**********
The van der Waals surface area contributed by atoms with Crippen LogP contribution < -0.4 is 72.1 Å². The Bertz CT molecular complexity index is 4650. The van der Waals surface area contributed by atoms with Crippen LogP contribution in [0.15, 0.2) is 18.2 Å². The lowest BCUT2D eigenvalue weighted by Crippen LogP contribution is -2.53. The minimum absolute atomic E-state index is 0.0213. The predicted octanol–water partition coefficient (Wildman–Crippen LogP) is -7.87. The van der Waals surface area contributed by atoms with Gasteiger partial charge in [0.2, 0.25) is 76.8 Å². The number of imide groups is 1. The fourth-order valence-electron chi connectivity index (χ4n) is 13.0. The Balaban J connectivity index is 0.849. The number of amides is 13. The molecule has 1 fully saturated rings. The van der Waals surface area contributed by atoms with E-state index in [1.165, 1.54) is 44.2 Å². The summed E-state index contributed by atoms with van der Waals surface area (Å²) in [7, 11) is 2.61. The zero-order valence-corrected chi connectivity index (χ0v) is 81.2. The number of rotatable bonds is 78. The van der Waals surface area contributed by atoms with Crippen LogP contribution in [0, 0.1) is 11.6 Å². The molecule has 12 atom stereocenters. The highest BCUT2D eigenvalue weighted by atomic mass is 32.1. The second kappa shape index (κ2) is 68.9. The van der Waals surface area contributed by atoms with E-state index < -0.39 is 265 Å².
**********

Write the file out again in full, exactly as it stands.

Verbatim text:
The van der Waals surface area contributed by atoms with Crippen LogP contribution < -0.4 is 72.1 Å². The Bertz CT molecular complexity index is 4650. The van der Waals surface area contributed by atoms with Crippen LogP contribution in [0.15, 0.2) is 18.2 Å². The lowest BCUT2D eigenvalue weighted by Crippen LogP contribution is -2.53. The minimum absolute atomic E-state index is 0.0213. The predicted octanol–water partition coefficient (Wildman–Crippen LogP) is -7.87. The van der Waals surface area contributed by atoms with Gasteiger partial charge in [0.2, 0.25) is 76.8 Å². The number of imide groups is 1. The fourth-order valence-electron chi connectivity index (χ4n) is 13.0. The Balaban J connectivity index is 0.849. The number of amides is 13. The molecule has 1 fully saturated rings. The van der Waals surface area contributed by atoms with E-state index in [1.165, 1.54) is 44.2 Å². The summed E-state index contributed by atoms with van der Waals surface area (Å²) in [7, 11) is 2.61. The zero-order valence-corrected chi connectivity index (χ0v) is 81.2. The number of rotatable bonds is 78. The van der Waals surface area contributed by atoms with Crippen LogP contribution in [0, 0.1) is 11.6 Å². The molecule has 12 atom stereocenters. The highest BCUT2D eigenvalue weighted by atomic mass is 32.1. The second kappa shape index (κ2) is 68.9. The van der Waals surface area contributed by atoms with E-state index < -0.39 is 265 Å².